Six SFI actions to be capped to 25% of land

Environment and climate
Farming landscape

Defra has announced that new SFI applicants will only be able to put 25% of their land into six of the SFI actions which take land out of direct food production.

Defra has said that the measures have been introduced following feedback from the farming community that there was a ‘consensus on the need to put in place some targeted restrictions’.

The six actions the cap will be applied to are:

  • Flower-rich grass margins: IPM2
  • Pollen and nectar flower mix: AHL1
  • Winter bird food on arable and horticultural land: AHL2
  • Grassy field corners and blocks: AHL3
  • Improved grassland field corners or blocks out of management: IGL1
  • Winter bird food on improved grassland: IGL2

The changes will not apply to SFI applications already submitted, agreements which have already been offered or existing SFI agreements.

From 26 March 2024 Defra will not accept applications where the amount of land in total that is entered into any combination of those 6 actions is above 25% of a farm’s total land.

NFU Deputy President David Exwood welcomed the announcement which he said “sets out to achieve a greater balance” between supporting food production alongside protecting and enhancing the environment.

“We have long said, it’s not an either or,” he added.

Keeping active farmers on the ground

Announcing the changes, Farming Minister Mark Spencer said these six actions “were always intended to be implemented on smaller areas of land and these changes will help to maintain this intention and continue our commitment to maintain domestic food production”.

Defra has said it was particularly keen to introduce these changes before the traditional point at which farm tenancies are reviewed in September.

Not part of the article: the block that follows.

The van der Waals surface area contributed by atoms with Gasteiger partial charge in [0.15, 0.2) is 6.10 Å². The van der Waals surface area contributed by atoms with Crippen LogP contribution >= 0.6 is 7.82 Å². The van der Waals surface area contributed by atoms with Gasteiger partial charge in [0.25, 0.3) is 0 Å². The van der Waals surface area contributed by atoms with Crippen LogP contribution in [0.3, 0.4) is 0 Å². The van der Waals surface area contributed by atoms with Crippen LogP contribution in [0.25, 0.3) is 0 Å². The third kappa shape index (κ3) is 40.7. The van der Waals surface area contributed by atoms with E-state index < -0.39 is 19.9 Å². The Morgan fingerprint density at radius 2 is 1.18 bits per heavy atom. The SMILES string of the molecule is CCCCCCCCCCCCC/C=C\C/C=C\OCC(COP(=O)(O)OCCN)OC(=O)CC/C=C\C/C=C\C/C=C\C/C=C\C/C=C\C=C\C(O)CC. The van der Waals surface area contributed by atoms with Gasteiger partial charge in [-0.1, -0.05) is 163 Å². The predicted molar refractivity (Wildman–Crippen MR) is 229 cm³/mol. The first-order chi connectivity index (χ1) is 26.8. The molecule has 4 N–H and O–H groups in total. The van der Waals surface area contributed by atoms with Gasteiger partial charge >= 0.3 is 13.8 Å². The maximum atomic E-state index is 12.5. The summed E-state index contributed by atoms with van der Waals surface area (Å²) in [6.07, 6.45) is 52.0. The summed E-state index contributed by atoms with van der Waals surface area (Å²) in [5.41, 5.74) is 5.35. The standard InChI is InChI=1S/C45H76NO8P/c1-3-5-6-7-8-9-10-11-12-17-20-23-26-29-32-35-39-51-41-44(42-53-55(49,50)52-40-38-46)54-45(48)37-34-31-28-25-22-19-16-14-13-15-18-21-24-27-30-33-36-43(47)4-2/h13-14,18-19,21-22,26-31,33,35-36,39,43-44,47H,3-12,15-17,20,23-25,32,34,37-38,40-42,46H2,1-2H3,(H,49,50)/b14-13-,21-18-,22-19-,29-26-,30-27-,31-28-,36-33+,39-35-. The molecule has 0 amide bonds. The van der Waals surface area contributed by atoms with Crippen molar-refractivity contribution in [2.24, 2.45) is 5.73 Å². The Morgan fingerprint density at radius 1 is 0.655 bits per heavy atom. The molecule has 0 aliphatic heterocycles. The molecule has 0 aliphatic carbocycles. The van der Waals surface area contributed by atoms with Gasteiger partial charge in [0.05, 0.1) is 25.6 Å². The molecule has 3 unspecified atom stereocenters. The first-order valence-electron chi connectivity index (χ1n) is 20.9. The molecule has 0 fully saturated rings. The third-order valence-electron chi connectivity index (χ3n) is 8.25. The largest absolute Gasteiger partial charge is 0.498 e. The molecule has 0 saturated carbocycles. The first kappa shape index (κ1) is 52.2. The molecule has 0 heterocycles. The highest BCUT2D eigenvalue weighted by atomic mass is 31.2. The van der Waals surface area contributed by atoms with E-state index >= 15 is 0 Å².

The NFU’s Deputy President said: “An important principle of ELMs is that it does not disadvantage the tenanted sector and this will help keep active farmers on the ground while encouraging them to farm more sustainably. We will look through the detail when it comes to see how this will impact future land management choices.

This will help keep active farmers on the ground while encouraging them to farm more sustainably.”

NFU Deputy President David Exwood

“Further development of the SFI and ELM schemes is crucial if we’re to ensure a future agricultural sector which is resilient and thriving, with farmers doing what they do best; contributing to our national food security by producing sustainable, climate-friendly food alongside protecting our environment.”

Defra has said it will continue to monitor SFI closely and ‘may limit other actions in the future to ensure that we maintain balance between food production and looking after the environment’. More than 15,000 SFI applications have been made so far, with more than 14,000 agreements offered. 

According to Defra statistics, around 1% of farmers who applied to SFI 2023 have applied to put 80% or more of their farm into these six non-productive actions.

More information on the limiting of these six actions can be found in the SFI scheme guidance on GOV.UK

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